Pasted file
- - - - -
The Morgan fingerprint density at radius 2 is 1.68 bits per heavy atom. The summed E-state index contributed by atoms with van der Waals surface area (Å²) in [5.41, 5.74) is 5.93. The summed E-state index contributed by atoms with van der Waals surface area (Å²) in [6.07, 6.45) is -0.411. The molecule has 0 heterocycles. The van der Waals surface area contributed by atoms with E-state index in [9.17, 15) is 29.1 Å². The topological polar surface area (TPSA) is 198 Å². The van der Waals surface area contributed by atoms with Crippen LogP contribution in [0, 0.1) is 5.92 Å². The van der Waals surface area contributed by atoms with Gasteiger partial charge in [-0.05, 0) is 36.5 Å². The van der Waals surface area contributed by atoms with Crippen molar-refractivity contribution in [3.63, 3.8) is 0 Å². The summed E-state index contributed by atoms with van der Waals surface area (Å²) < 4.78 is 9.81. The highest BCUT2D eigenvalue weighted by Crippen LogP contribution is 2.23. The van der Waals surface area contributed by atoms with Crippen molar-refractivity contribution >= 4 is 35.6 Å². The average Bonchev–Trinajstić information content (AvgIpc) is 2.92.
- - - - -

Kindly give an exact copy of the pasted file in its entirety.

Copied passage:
The Morgan fingerprint density at radius 2 is 1.68 bits per heavy atom. The summed E-state index contributed by atoms with van der Waals surface area (Å²) in [5.41, 5.74) is 5.93. The summed E-state index contributed by atoms with van der Waals surface area (Å²) in [6.07, 6.45) is -0.411. The molecule has 0 heterocycles. The van der Waals surface area contributed by atoms with E-state index in [9.17, 15) is 29.1 Å². The topological polar surface area (TPSA) is 198 Å². The van der Waals surface area contributed by atoms with Crippen LogP contribution in [0, 0.1) is 5.92 Å². The van der Waals surface area contributed by atoms with Gasteiger partial charge in [-0.05, 0) is 36.5 Å². The van der Waals surface area contributed by atoms with Crippen molar-refractivity contribution in [3.63, 3.8) is 0 Å². The summed E-state index contributed by atoms with van der Waals surface area (Å²) < 4.78 is 9.81. The highest BCUT2D eigenvalue weighted by Crippen LogP contribution is 2.23. The van der Waals surface area contributed by atoms with Crippen molar-refractivity contribution >= 4 is 35.6 Å². The average Bonchev–Trinajstić information content (AvgIpc) is 2.92.